‘Two minutes more, what Indians were left alive were prisoners, and that costly experiment at an end. That evening, after the repulse of the grand attack of Roman Nose and Stabber’s warriors, and, ‘twas said, hundreds of Crazy Horse’s band, we buried poor ‘Chips’ with our other dead in the dead ravine. Wild Bill, California Joe, and Cosgrove have long since gone to their last account, but, among those who knew them, no scout was more universally mourned that Buffalo Bill’s devoted friend, Jim White.”
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Old September 25, 2007, 09:54 PM   #236
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More on Sam Houston

Earlier we mentioned Sam Houston and his interactions with women. Here's Sam and how he interacted with men.

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The army was marching through a lane which passed in front of Donahue's house. General Houston was in front, and just as he got opposite the house Donahue stepped out on the porch and said, "General, I don't want you to camp on my land or cut my timber." General Houston said, "All right Mr. Donahue, we'll not cut your timber." He then turned to the men in front and said, "Make a gap in the fence by taking out two panels." They did so, and he then said, "Forward, march, and follow me!" He marched around the fence enclosing the house, and by the time he got back to the gap the whole army was inside the enclosure. Houston turned to his men and said, "Mr. Donahue does not want you to cut his timber, and if any one cuts a tree I'll punish him. Take the rails from that inside fence, but don't break the outside fence." So they took the rails and made fires. This, of course, made Donahue mad, and he stepped back into the house and gave expression to his feelings in very strong language.
In our next installment, we'll find out how Sam Houston's men got Donahue even madder.
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Old September 26, 2007, 08:35 PM   #237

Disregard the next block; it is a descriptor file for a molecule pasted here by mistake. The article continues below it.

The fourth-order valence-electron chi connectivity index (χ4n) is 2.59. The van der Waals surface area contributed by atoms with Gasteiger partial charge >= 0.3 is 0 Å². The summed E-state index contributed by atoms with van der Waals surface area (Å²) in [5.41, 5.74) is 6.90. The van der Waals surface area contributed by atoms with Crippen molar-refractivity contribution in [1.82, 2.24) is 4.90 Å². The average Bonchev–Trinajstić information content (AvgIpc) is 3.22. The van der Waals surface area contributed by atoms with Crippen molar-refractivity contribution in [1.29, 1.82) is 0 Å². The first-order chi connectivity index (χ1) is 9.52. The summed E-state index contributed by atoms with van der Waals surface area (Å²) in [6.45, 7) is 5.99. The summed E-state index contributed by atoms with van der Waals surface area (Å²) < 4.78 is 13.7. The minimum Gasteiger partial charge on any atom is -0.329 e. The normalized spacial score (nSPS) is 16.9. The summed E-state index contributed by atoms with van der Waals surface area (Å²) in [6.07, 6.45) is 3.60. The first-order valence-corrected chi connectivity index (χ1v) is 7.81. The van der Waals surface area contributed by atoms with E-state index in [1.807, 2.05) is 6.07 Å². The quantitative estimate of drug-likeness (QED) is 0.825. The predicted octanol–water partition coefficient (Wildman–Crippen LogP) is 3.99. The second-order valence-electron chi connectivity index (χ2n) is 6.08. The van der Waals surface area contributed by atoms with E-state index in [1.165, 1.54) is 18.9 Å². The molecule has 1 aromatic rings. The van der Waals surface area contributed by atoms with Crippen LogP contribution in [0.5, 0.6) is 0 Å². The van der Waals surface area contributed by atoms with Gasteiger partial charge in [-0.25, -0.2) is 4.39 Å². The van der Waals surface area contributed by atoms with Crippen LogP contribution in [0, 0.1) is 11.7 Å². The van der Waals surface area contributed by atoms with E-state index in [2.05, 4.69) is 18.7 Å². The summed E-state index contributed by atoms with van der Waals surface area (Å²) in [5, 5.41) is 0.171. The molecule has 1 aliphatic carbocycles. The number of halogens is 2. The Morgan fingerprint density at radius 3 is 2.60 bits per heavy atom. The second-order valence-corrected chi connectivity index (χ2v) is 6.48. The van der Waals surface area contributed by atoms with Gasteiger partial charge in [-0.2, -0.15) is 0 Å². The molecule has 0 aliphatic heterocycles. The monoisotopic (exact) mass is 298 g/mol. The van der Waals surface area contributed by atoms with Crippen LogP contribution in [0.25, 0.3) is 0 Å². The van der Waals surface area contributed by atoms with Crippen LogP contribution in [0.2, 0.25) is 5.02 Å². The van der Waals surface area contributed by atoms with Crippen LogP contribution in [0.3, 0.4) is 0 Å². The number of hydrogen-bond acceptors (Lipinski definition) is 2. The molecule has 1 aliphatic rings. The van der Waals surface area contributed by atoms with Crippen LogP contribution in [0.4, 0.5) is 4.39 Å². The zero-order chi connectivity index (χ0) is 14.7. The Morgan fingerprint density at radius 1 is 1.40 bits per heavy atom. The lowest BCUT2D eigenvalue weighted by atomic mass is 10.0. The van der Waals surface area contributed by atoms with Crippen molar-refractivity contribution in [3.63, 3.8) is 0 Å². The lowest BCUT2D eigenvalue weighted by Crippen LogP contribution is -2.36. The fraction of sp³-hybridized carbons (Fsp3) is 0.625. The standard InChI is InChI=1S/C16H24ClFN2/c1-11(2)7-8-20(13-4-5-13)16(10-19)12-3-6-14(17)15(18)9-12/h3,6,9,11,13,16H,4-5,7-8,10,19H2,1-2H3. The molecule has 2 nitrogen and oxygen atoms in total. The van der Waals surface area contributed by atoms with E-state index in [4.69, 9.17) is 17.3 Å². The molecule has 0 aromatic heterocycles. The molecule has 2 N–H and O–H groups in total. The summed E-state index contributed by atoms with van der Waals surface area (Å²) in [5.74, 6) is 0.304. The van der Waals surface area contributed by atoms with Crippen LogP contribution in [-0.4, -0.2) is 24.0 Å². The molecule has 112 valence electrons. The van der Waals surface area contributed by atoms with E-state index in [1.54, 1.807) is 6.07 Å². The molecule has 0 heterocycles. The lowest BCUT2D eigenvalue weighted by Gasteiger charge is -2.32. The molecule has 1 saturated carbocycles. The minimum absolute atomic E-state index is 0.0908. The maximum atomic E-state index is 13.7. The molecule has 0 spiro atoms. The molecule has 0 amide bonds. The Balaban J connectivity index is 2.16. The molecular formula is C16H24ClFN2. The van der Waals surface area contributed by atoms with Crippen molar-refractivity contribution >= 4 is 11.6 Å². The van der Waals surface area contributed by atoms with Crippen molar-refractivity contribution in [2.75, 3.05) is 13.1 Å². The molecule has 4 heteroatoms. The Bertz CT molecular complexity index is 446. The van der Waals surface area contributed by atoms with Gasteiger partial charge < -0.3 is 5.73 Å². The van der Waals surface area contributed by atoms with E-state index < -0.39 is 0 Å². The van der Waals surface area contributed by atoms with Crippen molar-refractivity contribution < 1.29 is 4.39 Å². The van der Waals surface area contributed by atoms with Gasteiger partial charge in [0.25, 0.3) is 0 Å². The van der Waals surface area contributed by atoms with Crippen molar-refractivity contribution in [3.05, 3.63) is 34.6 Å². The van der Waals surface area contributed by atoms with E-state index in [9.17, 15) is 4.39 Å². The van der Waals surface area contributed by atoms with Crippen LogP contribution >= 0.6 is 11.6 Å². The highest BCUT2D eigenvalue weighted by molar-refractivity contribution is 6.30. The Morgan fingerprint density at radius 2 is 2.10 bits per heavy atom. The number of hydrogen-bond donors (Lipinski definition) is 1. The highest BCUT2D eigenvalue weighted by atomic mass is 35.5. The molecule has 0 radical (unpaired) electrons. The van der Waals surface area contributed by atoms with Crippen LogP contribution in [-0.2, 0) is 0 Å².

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Mr. Donahue and Houston's army

More on Sam Houston's army and their unwilling host, Mr. Donahue.
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After supper some of the boys proposed that they have a dance. "All right, if we can get the ladies." A dozen or more families were camped near, so some of the boys were sent to see if the ladies would come, which they agreed to do. While we were waiting for the ladies to get ready some of the boys went to see Mr. Donahue and said, "Mr. Donahue, we want you to move the furniture out of one of the rooms; we are going to have a dance here." "I'll not move a ____ (using a very strong adjective) thing." "All right, we'll move them for you." So they took everything out of one of the rooms and piled it up in the hall. It was a double log house with a hall between. They danced nearly all night. I leave you to imagination how well Donahue enjoyed it. It was still fresh in his memory when we went to borrow the skillet..."
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Old October 3, 2007, 12:49 AM   #238
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I should have added that

after they had torn down his fence for firewood, had a dance in his house without his consent, Mr. Donahue refused to loan out his skillet. I'm surprised that they just didn't borrow it anyway.